Making the Grades
His profanity may be a little less vile, but I still can't resist comparing standup comic Martin Lawrence's performance as ex-con Miles Logan, to one of Eddie Murphy's cop characters. In this "comedy", Logan (a thief) hides a huge diamond in an air duct of a partially constructed building to avoid being arrested with stolen goods. When he's released after two years in jail, he immediately returns to the building, only to find it's the new home of the Los Angeles Police Department.
Now the only way to his stolen treasure is through a formidable security door that opens only to cops or crooks. He's tried being a crook (some may argue the use of past tense), so he gets a friend to make some fake credentials and a tin badge. Posing as Officer Malone, Logan encounters a new problem. His papers are so impressive that the precinct's captain makes him lead detective of the robbery division. Teamed with an unsuspecting partner, Logan uses his ex-con education to hustle crooks and take control of a couple of dangerous situations. Even though he is hailed for his heroics, all the recognition makes it harder for him to retrieve the diamond.
While the occasional one-liner is humorous, Logan's primary motive is greed. He sees no problem in putting other people's lives in danger or destroying property while pursuing his personal goal. Meanwhile, a co-conspirator from the original diamond robbery is tracking him. With all these elements at work the script delivers action (there is lots of gunplay and manhandling), violence (there are several on-screen deaths), and even justifies murder.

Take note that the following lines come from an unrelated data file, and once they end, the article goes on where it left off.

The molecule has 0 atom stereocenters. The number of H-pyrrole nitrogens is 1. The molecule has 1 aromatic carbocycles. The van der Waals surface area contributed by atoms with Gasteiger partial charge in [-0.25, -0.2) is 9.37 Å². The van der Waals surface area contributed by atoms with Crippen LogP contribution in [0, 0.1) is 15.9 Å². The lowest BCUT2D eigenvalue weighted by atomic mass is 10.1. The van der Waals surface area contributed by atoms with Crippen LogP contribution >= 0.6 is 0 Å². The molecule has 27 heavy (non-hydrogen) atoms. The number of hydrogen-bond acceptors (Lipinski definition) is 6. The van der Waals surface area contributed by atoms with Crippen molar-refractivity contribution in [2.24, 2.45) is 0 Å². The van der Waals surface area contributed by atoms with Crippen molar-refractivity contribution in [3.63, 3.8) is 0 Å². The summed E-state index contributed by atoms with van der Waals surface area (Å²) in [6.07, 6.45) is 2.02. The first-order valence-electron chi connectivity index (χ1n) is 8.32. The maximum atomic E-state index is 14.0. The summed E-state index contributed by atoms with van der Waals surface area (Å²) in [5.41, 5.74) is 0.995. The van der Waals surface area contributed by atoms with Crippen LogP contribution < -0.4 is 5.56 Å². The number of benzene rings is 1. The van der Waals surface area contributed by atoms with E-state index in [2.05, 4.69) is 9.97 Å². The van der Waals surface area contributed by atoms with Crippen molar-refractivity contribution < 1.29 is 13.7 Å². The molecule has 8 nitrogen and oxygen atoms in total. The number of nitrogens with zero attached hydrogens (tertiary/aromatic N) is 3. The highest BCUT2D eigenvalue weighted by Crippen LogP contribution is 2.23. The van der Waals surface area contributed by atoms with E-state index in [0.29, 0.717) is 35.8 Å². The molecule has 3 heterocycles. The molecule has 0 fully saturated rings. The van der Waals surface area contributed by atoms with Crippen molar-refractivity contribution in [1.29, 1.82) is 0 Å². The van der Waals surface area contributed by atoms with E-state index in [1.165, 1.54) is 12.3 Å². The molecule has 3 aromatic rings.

Anytime comedy is derived from crime, parents need to be on their guard. Lawrence's character is intended to be endearing. This wisecracking crook solves complex crimes in moments, while making the other officers look like fools. He unrealistically avoids any consequences; even his two-year incarceration (which is served in about two minutes of movie time) appears a mere inconvenience. Hero' portrayals of this kind may be dangerous around children.
Discussion Ideas After The Movie
Teaching ideas and topics to discuss about Blue Streak.
By serving his two years in prison, Miles Logan had paid his price to society for the crime he committed. Does that mean that he deserves to retrieve the diamond and keep it for himself?
Ever wonder what a 2nd 2nd Assistant Director does? Or how many pictures a stills photographer takes during the production of a movie? Sony’s website for Blue Streak has some unusually detailed and interesting interviews with the often overlooked members of a film crew. Go to the site by pointing your browser to www.bluestreakthemovie.com/ and click on “on location” and select the person you are interested in hearing about. (Note this site was active in February 2000, but may be discontinued at any time.)